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The April 2024 Option One Cybersecurity Briefing

By OptionOne Technologies

We searched through the most popular cybersecurity websites to bring you the latest industry news, updates, and tips.

Cybersecurity Threat News

U.S. Government Releases New AI Security Guidelines for Critical Infrastructure

The U.S. government recently announced new security measures targeting AI threats to critical infrastructure, The Hacker News reported. These guidelines are part of a broader initiative to understand and mitigate the risks AI poses in sixteen essential sectors.

The Department of Homeland Security (DHS) emphasized the importance of these measures, highlighting the dual threats AI systems face and present. The agency is also focusing on the ethical use of AI, ensuring it respects privacy and civil liberties.

Key areas covered include developing a culture of AI risk management, understanding specific AI risks, and creating strategies to address these risks effectively. The DHS urges organizations to be aware of their reliance on AI vendors and collaborate on risk mitigation.

This announcement followed a cybersecurity warning from the Five Eyes Intelligence Alliance about the vulnerabilities AI systems possess and their appeal to cybercriminals. One notable incident involved a flaw in the Keras 2 neural network library, which could allow attackers to compromise AI models.

Microsoft has reported that AI systems are susceptible to prompt injection attacks, where attackers manipulate AI to produce harmful outcomes.

“Critical infrastructure owners and operators should account for their own sector-specific and context-specific use of AI when assessing AI risks and selecting appropriate mitigations,” the DHS stated, emphasizing the tailored approach needed in AI risk management.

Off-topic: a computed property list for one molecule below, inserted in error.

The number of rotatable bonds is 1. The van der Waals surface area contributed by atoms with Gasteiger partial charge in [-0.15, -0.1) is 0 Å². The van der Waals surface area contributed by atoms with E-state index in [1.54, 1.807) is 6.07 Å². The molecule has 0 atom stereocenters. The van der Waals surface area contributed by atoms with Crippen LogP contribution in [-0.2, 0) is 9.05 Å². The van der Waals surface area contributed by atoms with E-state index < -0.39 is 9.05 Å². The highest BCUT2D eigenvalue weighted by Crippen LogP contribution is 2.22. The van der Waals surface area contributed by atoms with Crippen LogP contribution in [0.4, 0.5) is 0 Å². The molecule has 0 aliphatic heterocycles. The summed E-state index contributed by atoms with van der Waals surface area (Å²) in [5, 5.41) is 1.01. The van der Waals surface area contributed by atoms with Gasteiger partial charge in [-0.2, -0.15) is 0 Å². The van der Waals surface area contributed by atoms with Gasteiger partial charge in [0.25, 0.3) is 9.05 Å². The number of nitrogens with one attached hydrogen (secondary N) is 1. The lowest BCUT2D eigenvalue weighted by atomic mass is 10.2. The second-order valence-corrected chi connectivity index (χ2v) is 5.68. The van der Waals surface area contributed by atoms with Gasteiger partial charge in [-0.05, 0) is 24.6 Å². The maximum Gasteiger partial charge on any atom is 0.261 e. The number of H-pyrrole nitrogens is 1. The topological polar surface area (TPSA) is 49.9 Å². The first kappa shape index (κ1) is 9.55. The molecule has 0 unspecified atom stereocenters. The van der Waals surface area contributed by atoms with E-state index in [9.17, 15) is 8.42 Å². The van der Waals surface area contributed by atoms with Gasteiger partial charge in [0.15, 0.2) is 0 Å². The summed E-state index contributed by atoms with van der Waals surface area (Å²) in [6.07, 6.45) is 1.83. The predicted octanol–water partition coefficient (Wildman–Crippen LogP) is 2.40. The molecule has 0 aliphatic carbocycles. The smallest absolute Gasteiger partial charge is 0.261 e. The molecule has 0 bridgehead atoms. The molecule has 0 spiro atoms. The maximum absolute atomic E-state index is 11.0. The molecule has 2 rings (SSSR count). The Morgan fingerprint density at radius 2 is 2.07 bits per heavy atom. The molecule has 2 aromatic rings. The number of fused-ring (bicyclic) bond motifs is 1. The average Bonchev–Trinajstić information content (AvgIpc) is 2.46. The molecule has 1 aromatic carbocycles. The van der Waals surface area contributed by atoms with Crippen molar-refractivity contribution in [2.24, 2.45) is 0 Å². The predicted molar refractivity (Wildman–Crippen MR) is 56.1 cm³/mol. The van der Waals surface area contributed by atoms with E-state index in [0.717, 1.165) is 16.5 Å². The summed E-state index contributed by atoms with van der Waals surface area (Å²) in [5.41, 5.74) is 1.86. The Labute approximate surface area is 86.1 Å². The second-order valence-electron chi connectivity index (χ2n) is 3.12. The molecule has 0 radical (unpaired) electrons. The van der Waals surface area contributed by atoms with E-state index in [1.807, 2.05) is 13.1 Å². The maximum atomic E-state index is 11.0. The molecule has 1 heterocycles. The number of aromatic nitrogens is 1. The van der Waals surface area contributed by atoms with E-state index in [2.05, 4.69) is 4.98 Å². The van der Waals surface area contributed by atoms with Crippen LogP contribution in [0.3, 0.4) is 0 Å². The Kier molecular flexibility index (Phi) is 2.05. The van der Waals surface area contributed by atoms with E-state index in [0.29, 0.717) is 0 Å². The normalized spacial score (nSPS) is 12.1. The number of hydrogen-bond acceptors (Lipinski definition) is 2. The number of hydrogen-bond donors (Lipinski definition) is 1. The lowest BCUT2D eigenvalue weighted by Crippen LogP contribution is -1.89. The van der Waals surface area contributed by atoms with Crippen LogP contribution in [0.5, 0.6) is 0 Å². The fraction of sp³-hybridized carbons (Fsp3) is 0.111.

Vulnerability in R Programming Language Exposes Organizations to Supply Chain Risk

A serious vulnerability in the R programming language has been identified, posing a risk to organizations using this open-source tool for statistical computing and graphics, DarkReading reported. The flaw, known as CVE-2024-27322, has been rated with a severity score of 8.8 out of 10 and concerns the way R handles the deserialization of data.

This issue allows attackers to execute arbitrary code through specially crafted R Data Serialization (RDS) files. R is widely used in fields such as finance, healthcare, research, and AI, with its largest package repository, CRAN, hosting over 20,000 packages.

The vulnerability was discovered by researchers at HiddenLayer, who found that it could be exploited by loading malicious RDS files or packages, potentially allowing attackers to run harmful code on a victim’s device.

HiddenLayer’s Kasimir Schulz and Kieran Evans explained, “An attacker can create malicious RDS files or R packages containing embedded arbitrary R code that executes on the victim’s target device upon interaction.”